Jocelyn Merivale Painting

Jocelyn Merivale: A Brush with Distinction



Jocelyn Merivale was an accomplished artist who lived and painted in Wimbledon for 30 years. But you are probably not familiar with her work. The reason is that she seldom exhibited, even though she possessed a strong talent and an art school education. Her gift was to encourage others to make their own art. She taught in schools and was especially attuned to young children needing support with their mental health. She helped students of all ages to value their achievements and apply that experience, as she did, to managing life’s shifts and turns.

Her preferred subjects were the patterns of nature and the force of the sea, and the colour of our surroundings and the sensations released by light and texture. She liked intricate structures and was as content sketching the geometry of a rickety deckchair as the folds of a peony flower.

But she also painted the inner world of the mind – even the friction of anxiety. Her pictures of calm and stormy seas often hint at her awareness of the ups and downs of life. Jocelyn had first-hand knowledge – as a sharp observer of the everyday and the unusual, as a mother and homemaker and, in her last few months, as someone faced with a serious diagnosis. She died in 2014, still young at 66. Her career as a painter was a private affair, which belonged in her studio at the top of the house she shared with her husband John and their growing family. A number of paintings have the studio as their subject, sometimes with Jocelyn portraying herself at work. For an artist the studio is like a laboratory: it is where experiments are made that take the artist’s perceptions forward.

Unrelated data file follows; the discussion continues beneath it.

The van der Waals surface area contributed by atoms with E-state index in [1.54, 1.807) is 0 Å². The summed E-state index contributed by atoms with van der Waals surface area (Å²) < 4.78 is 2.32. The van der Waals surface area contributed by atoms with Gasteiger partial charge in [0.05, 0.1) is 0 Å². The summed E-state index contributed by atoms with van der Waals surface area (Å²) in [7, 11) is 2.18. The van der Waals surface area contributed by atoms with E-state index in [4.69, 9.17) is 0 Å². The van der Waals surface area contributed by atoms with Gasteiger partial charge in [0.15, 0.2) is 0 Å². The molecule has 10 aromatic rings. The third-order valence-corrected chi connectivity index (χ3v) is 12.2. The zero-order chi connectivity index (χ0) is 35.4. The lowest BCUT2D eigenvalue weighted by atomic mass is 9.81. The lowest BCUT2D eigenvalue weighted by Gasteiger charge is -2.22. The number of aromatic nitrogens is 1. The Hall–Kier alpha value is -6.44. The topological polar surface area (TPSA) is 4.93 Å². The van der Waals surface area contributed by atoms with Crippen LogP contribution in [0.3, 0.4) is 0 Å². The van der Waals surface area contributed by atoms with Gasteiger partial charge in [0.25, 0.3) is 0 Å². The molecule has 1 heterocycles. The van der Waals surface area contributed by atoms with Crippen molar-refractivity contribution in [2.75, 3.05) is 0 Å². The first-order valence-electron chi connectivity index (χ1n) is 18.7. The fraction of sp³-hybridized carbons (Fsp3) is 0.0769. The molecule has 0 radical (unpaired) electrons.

Her time in the studio could be intense. She found quiet there when she wanted it and played music when she needed accompaniment. When she could, she enrolled on life-drawing courses because observing the figure with almost forensic clarity was the heart of her way of working. Her father was a gifted draughtsman, too, and taught architecture in London and Manchester: he insisted his students learned to observe through drawing. So drawing reminded Jocelyn of her father, a constant influence, and even incorporated posed models from his drawings into her later paintings

In her many paintings of the sea, the water is sometimes calm and on other occasions the surface is whipped into fury by a storm. A single boat is frequently seen, ploughing the tranquil ocean or taking on the waves. Jocelyn was drawn to the danger implicit in such symbolism and after John framed her pictures, she often carried the painting onto that surround as if the sensation she was evoking could not be contained.

She would hang her work around the house; only three or four times did she exhibit them. To be an artist in any medium is to make your creativity publicly available for strangers who form opinions of what you do, which is after all a part you. Although most choose to, artists are not obliged to exhibit. Jocelyn painted above all because she needed to. And then she painted for her family and for friends. Gradually, however, word is spreading about her incredible career in art.


‘Jocelyn Merivale’ by John Merivale and Martin Holman is on sale in a hardback edition online and at Wimbledon Books and Waterstone’s, Wimbledon, at £45.